With this issue, we inaugurate a new column from Washington’s pithiest, most independent critic: Rick Cohen. Although many of us aren’t deeply involved with policy matters, all of us do want to have a general view of what’s going on. In future every-other-issue columns Rick will report on the role of foundations in tax cuts, how the Obama administration sees the nonprofit sector, and the apparent disappearance of faith-based funds. His first column takes on the much-publicized, little-analyzed new federal Social Innovation Fund:
Despite the fact that President Obama’s staff is still trying to figure out what social innovation really means, we’ve got a pretty good idea on what will be in the $50 million Social Innovation Fund — and what won’t be. For starters, it’s now the $35 million Social Innovation Fund (more on this below).
First, grants to regrantors
Because the program needs non-governmental grantmakers that can provide matching funds, the Fund is largely structured to pass money to and through established grantmakers, particularly community and private foundations.
Of the total amount, 5% comes off the top for evaluation and R&D, and only 10% will go as grants awarded directly to “community organizations.” The remaining 85% will go in grants sized between $1 million and $5 million to “grantmaking institutions.”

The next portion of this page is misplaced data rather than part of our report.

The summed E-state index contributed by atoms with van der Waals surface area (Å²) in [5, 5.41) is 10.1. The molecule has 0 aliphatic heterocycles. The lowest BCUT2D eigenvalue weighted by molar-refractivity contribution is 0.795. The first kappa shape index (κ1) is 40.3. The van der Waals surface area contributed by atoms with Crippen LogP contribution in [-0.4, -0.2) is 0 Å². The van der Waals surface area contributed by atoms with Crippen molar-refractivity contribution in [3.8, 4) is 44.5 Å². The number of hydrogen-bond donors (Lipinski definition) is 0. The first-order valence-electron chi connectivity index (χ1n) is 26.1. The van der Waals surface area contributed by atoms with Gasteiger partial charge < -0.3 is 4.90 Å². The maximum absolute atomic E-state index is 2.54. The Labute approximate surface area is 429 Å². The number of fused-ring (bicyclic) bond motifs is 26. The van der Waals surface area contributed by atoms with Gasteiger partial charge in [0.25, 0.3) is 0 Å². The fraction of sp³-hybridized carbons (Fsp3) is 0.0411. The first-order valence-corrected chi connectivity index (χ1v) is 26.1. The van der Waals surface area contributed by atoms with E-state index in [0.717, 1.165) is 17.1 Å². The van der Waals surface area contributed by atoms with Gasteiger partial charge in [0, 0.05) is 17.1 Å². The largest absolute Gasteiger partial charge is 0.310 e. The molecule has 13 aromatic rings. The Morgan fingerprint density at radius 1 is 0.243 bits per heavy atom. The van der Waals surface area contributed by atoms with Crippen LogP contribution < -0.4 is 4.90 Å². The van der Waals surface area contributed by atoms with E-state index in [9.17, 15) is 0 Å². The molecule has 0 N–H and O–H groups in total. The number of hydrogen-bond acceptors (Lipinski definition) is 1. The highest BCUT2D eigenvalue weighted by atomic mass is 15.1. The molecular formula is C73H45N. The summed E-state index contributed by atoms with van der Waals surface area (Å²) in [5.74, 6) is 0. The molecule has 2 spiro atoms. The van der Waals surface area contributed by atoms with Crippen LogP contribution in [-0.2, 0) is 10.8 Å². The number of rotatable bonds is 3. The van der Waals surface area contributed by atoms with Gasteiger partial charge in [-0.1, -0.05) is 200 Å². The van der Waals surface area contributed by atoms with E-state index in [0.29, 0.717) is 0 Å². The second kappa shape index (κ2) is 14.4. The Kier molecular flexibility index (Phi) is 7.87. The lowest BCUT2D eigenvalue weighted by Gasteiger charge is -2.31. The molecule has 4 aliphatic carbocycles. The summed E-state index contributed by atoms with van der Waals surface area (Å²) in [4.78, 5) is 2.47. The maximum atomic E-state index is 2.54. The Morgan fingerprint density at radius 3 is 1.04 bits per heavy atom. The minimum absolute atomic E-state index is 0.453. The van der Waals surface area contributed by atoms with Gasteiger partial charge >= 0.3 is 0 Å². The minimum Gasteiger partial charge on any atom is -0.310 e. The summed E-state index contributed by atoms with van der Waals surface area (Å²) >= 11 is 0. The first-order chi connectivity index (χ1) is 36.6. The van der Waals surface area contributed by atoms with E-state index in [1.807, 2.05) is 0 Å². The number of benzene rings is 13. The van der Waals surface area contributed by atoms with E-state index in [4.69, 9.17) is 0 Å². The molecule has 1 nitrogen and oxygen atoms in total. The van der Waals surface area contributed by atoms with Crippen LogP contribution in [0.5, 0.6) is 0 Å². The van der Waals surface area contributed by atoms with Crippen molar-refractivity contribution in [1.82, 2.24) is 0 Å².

It is not yet clear how much the regrantors can use for their own initiatives and administration.
Both regrantors and the community organizations that receive regrants (at $100,000 or more for three years) will each have to bring matching moneys to the table on a 1:1 basis. For example, if a foundation receives a $1 million award, it must match the award with another $1 million. For the moment assuming no administrative fee, that means the foundation would be granting $2 million, and the organizations that receive those grants would also need to match them with $2 million. Thus, the $1 million from the SIF will be matched by an additional $3 million in non-governmental funds.
The Corporation for National and Community Service sees grantmakers as attractive partners noting that “Grantmakers know the nonprofit community and possess the skills necessary to find the most promising approaches and help develop them.” Presumably true in some cases, but plenty of nonprofits might not agree — and most local nonprofits are neither funded by nor visible to private foundations.